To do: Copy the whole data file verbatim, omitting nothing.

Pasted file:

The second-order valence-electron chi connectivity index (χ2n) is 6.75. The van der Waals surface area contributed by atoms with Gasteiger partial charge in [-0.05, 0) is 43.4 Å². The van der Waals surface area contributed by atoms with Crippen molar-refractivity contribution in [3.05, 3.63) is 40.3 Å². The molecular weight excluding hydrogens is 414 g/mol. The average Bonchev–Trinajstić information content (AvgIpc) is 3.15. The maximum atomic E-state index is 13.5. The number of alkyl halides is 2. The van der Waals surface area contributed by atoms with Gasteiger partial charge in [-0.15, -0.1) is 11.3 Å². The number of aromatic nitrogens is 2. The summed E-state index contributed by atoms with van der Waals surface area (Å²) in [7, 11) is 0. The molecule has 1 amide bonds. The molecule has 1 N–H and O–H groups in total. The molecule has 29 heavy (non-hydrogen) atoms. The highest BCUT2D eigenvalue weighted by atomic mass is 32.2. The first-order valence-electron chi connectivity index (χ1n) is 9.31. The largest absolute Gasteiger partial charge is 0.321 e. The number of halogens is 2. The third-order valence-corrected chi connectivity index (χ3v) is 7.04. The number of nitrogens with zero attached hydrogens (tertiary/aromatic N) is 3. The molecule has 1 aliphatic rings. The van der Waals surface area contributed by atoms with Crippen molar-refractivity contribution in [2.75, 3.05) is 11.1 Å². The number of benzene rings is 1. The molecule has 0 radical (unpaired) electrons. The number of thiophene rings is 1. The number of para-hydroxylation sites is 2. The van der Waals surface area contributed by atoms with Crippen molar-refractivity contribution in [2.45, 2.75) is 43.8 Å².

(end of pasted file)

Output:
The second-order valence-electron chi connectivity index (χ2n) is 6.75. The van der Waals surface area contributed by atoms with Gasteiger partial charge in [-0.05, 0) is 43.4 Å². The van der Waals surface area contributed by atoms with Crippen molar-refractivity contribution in [3.05, 3.63) is 40.3 Å². The molecular weight excluding hydrogens is 414 g/mol. The average Bonchev–Trinajstić information content (AvgIpc) is 3.15. The maximum atomic E-state index is 13.5. The number of alkyl halides is 2. The van der Waals surface area contributed by atoms with Gasteiger partial charge in [-0.15, -0.1) is 11.3 Å². The number of aromatic nitrogens is 2. The summed E-state index contributed by atoms with van der Waals surface area (Å²) in [7, 11) is 0. The molecule has 1 amide bonds. The molecule has 1 N–H and O–H groups in total. The molecule has 29 heavy (non-hydrogen) atoms. The highest BCUT2D eigenvalue weighted by atomic mass is 32.2. The first-order valence-electron chi connectivity index (χ1n) is 9.31. The largest absolute Gasteiger partial charge is 0.321 e. The number of halogens is 2. The third-order valence-corrected chi connectivity index (χ3v) is 7.04. The number of nitrogens with zero attached hydrogens (tertiary/aromatic N) is 3. The molecule has 1 aliphatic rings. The van der Waals surface area contributed by atoms with Crippen molar-refractivity contribution in [2.75, 3.05) is 11.1 Å². The number of benzene rings is 1. The molecule has 0 radical (unpaired) electrons. The number of thiophene rings is 1. The number of para-hydroxylation sites is 2. The van der Waals surface area contributed by atoms with Crippen molar-refractivity contribution in [2.45, 2.75) is 43.8 Å².